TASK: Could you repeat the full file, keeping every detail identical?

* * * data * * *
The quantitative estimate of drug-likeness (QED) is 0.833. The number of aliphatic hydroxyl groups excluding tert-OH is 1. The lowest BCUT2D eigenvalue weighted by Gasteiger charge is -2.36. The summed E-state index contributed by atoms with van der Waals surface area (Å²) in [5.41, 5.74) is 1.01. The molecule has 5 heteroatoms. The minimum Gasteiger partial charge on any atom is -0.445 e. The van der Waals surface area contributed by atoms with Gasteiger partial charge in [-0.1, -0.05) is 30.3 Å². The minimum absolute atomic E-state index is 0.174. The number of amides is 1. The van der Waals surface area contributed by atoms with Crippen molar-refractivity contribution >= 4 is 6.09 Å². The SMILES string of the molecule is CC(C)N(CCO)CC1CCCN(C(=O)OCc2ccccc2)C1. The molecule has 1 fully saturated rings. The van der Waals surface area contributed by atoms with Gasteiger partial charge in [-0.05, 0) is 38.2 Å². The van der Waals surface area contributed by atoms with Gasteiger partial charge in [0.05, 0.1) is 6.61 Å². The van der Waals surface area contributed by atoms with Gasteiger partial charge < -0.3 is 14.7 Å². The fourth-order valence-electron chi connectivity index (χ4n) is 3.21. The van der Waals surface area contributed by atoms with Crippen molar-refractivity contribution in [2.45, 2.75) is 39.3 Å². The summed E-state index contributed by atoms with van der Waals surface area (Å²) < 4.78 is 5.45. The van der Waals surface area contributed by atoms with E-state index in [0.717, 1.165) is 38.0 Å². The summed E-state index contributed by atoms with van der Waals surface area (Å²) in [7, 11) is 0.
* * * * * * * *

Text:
The quantitative estimate of drug-likeness (QED) is 0.833. The number of aliphatic hydroxyl groups excluding tert-OH is 1. The lowest BCUT2D eigenvalue weighted by Gasteiger charge is -2.36. The summed E-state index contributed by atoms with van der Waals surface area (Å²) in [5.41, 5.74) is 1.01. The molecule has 5 heteroatoms. The minimum Gasteiger partial charge on any atom is -0.445 e. The van der Waals surface area contributed by atoms with Gasteiger partial charge in [-0.1, -0.05) is 30.3 Å². The minimum absolute atomic E-state index is 0.174. The number of amides is 1. The van der Waals surface area contributed by atoms with Crippen molar-refractivity contribution >= 4 is 6.09 Å². The SMILES string of the molecule is CC(C)N(CCO)CC1CCCN(C(=O)OCc2ccccc2)C1. The molecule has 1 fully saturated rings. The van der Waals surface area contributed by atoms with Gasteiger partial charge in [-0.05, 0) is 38.2 Å². The van der Waals surface area contributed by atoms with Gasteiger partial charge in [0.05, 0.1) is 6.61 Å². The van der Waals surface area contributed by atoms with Gasteiger partial charge < -0.3 is 14.7 Å². The fourth-order valence-electron chi connectivity index (χ4n) is 3.21. The van der Waals surface area contributed by atoms with Crippen molar-refractivity contribution in [2.45, 2.75) is 39.3 Å². The summed E-state index contributed by atoms with van der Waals surface area (Å²) < 4.78 is 5.45. The van der Waals surface area contributed by atoms with E-state index in [0.717, 1.165) is 38.0 Å². The summed E-state index contributed by atoms with van der Waals surface area (Å²) in [7, 11) is 0.